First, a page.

Give them your cell phone number and any other relevant contact details they may need to reach you quickly.

6. Follow their guidance

Listen to their advice and follow any instructions they provide. They might have specific procedures to handle these situations.

7. Document the Conversation

After your call, make notes, including the date and time, the name of the officer you spoke with (if available), and any instructions they gave you.

Do your best to stay calm and polite when talking to the police. The goal here is to work together to prevent any dangerous situations and keep yourself safe. 

If the police downplay or ignore the danger you’re in, calmly but firmly express your concerns and emphasize the potential risks involved. It's essential to advocate for your safety and ensure that the right measures are taken to address the situation head-on.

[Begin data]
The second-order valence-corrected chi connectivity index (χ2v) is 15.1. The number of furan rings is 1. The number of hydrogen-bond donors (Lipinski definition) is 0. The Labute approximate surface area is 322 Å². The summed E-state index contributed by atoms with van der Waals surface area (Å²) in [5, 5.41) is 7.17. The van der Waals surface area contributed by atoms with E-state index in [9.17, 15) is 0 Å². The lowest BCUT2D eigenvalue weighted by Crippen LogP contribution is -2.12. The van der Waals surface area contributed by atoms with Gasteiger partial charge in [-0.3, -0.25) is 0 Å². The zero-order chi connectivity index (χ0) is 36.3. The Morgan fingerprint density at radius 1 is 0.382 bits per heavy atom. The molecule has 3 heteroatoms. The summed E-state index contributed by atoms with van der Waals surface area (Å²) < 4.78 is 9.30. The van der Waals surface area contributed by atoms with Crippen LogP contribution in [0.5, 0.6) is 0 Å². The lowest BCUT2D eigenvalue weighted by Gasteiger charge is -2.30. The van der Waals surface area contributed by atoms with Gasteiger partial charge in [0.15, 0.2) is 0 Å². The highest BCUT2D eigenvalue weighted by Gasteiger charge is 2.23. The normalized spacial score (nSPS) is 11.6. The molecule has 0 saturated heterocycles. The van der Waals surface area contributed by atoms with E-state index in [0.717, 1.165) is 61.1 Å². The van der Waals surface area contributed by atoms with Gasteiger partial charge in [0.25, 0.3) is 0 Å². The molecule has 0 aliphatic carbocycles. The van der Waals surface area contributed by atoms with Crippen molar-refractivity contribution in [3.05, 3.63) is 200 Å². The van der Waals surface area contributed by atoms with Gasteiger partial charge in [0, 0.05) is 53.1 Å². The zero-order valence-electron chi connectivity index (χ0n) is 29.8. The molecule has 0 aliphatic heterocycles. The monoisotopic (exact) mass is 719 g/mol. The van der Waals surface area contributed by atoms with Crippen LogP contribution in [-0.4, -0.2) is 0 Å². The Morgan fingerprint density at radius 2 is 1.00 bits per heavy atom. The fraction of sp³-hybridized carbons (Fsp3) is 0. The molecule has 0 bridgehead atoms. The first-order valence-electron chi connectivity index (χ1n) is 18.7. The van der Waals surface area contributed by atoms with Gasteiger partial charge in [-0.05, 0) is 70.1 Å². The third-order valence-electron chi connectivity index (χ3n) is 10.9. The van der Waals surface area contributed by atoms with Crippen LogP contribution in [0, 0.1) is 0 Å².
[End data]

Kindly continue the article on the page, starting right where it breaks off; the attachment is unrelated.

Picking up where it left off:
What you can do if you’re the victim of swatting

Swatting can be terrifying, and it can have serious consequences. Here are the steps to follow if you become a victim of swatting:

Stay Calm


Report the Incident

Follow up

Swatting isn’t a harmless prank. It’s proven to be highly dangerous, destructive, and life-threatening. That’s why it’s important to reach out for help - you don’t need to go it alone. 

Along with professional support, do your best to take care of yourself if you’re experiencing online harassment, a threat to your safety or going through the aftermath of a swatting incident. 

Swatting doesn’t just impact your physical safety, it can also take a serious toll on your mental and emotional well-being. Self-care looks different for everyone, but if you need a helping hand - check out our resources page for tips, tools, and guidance.